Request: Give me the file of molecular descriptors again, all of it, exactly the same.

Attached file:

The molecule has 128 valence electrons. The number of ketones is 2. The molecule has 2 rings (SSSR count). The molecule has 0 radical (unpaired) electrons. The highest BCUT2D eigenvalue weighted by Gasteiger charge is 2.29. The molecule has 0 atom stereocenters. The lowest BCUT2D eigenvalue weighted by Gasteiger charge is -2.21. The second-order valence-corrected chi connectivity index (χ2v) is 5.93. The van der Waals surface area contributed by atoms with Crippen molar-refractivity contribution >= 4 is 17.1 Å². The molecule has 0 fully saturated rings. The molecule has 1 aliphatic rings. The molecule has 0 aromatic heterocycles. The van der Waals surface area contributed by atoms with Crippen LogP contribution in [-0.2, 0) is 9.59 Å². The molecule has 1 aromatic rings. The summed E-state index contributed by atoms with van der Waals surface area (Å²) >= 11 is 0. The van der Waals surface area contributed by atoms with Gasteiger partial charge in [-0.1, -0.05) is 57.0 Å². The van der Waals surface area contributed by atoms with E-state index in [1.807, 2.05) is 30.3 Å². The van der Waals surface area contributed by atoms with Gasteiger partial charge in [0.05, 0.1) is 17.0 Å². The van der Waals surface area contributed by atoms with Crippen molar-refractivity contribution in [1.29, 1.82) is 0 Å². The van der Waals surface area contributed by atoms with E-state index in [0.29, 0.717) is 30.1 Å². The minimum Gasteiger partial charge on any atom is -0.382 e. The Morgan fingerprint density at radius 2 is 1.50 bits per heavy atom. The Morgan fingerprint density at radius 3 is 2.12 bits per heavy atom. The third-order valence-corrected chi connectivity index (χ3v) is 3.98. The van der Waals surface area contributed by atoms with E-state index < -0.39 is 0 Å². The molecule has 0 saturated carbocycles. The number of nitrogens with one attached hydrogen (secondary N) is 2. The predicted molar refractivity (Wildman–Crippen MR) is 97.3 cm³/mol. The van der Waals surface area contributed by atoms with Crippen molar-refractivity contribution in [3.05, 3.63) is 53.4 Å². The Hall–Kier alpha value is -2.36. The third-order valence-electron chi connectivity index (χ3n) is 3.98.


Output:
The molecule has 128 valence electrons. The number of ketones is 2. The molecule has 2 rings (SSSR count). The molecule has 0 radical (unpaired) electrons. The highest BCUT2D eigenvalue weighted by Gasteiger charge is 2.29. The molecule has 0 atom stereocenters. The lowest BCUT2D eigenvalue weighted by Gasteiger charge is -2.21. The second-order valence-corrected chi connectivity index (χ2v) is 5.93. The van der Waals surface area contributed by atoms with Crippen molar-refractivity contribution >= 4 is 17.1 Å². The molecule has 0 fully saturated rings. The molecule has 1 aliphatic rings. The molecule has 0 aromatic heterocycles. The van der Waals surface area contributed by atoms with Crippen LogP contribution in [-0.2, 0) is 9.59 Å². The molecule has 1 aromatic rings. The summed E-state index contributed by atoms with van der Waals surface area (Å²) >= 11 is 0. The van der Waals surface area contributed by atoms with Gasteiger partial charge in [-0.1, -0.05) is 57.0 Å². The van der Waals surface area contributed by atoms with E-state index in [1.807, 2.05) is 30.3 Å². The van der Waals surface area contributed by atoms with Gasteiger partial charge in [0.05, 0.1) is 17.0 Å². The van der Waals surface area contributed by atoms with Crippen molar-refractivity contribution in [1.29, 1.82) is 0 Å². The van der Waals surface area contributed by atoms with E-state index in [0.29, 0.717) is 30.1 Å². The minimum Gasteiger partial charge on any atom is -0.382 e. The Morgan fingerprint density at radius 2 is 1.50 bits per heavy atom. The Morgan fingerprint density at radius 3 is 2.12 bits per heavy atom. The third-order valence-corrected chi connectivity index (χ3v) is 3.98. The van der Waals surface area contributed by atoms with E-state index < -0.39 is 0 Å². The molecule has 0 saturated carbocycles. The number of nitrogens with one attached hydrogen (secondary N) is 2. The predicted molar refractivity (Wildman–Crippen MR) is 97.3 cm³/mol. The van der Waals surface area contributed by atoms with Crippen molar-refractivity contribution in [3.05, 3.63) is 53.4 Å². The Hall–Kier alpha value is -2.36. The third-order valence-electron chi connectivity index (χ3n) is 3.98.